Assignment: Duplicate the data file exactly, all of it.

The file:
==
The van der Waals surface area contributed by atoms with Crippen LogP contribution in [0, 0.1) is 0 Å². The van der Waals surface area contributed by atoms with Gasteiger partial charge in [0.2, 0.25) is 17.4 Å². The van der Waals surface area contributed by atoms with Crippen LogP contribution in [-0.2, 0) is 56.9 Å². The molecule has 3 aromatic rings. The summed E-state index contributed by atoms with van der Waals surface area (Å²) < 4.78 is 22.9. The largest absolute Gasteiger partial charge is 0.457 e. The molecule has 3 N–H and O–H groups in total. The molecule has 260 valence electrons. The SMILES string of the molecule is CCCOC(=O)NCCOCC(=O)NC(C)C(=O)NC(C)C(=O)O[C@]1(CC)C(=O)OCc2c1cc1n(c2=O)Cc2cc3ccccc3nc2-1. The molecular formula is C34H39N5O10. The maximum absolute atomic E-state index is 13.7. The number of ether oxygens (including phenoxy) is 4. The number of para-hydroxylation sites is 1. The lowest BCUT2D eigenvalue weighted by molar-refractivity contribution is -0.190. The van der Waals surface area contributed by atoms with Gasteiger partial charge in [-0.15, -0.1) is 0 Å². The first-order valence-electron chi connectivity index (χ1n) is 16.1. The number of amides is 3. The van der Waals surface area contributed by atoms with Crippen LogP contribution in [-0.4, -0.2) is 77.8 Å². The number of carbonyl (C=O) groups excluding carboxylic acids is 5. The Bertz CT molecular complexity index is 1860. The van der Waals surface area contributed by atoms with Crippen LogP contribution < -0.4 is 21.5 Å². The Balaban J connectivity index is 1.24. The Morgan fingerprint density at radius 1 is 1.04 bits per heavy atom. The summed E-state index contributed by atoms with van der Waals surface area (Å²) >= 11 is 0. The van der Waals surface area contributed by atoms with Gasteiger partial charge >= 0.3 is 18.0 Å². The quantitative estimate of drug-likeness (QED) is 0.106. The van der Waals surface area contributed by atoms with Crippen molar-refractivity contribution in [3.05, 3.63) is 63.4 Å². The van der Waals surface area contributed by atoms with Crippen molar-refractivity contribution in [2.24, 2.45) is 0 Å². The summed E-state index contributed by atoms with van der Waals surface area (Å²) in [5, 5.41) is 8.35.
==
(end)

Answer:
The van der Waals surface area contributed by atoms with Crippen LogP contribution in [0, 0.1) is 0 Å². The van der Waals surface area contributed by atoms with Gasteiger partial charge in [0.2, 0.25) is 17.4 Å². The van der Waals surface area contributed by atoms with Crippen LogP contribution in [-0.2, 0) is 56.9 Å². The molecule has 3 aromatic rings. The summed E-state index contributed by atoms with van der Waals surface area (Å²) < 4.78 is 22.9. The largest absolute Gasteiger partial charge is 0.457 e. The molecule has 3 N–H and O–H groups in total. The molecule has 260 valence electrons. The SMILES string of the molecule is CCCOC(=O)NCCOCC(=O)NC(C)C(=O)NC(C)C(=O)O[C@]1(CC)C(=O)OCc2c1cc1n(c2=O)Cc2cc3ccccc3nc2-1. The molecular formula is C34H39N5O10. The maximum absolute atomic E-state index is 13.7. The number of ether oxygens (including phenoxy) is 4. The number of para-hydroxylation sites is 1. The lowest BCUT2D eigenvalue weighted by molar-refractivity contribution is -0.190. The van der Waals surface area contributed by atoms with Gasteiger partial charge in [-0.15, -0.1) is 0 Å². The first-order valence-electron chi connectivity index (χ1n) is 16.1. The number of amides is 3. The van der Waals surface area contributed by atoms with Crippen LogP contribution in [-0.4, -0.2) is 77.8 Å². The number of carbonyl (C=O) groups excluding carboxylic acids is 5. The Bertz CT molecular complexity index is 1860. The van der Waals surface area contributed by atoms with Crippen LogP contribution < -0.4 is 21.5 Å². The Balaban J connectivity index is 1.24. The Morgan fingerprint density at radius 1 is 1.04 bits per heavy atom. The summed E-state index contributed by atoms with van der Waals surface area (Å²) >= 11 is 0. The van der Waals surface area contributed by atoms with Gasteiger partial charge >= 0.3 is 18.0 Å². The quantitative estimate of drug-likeness (QED) is 0.106. The van der Waals surface area contributed by atoms with Crippen molar-refractivity contribution in [3.05, 3.63) is 63.4 Å². The van der Waals surface area contributed by atoms with Crippen molar-refractivity contribution in [2.24, 2.45) is 0 Å². The summed E-state index contributed by atoms with van der Waals surface area (Å²) in [5, 5.41) is 8.35.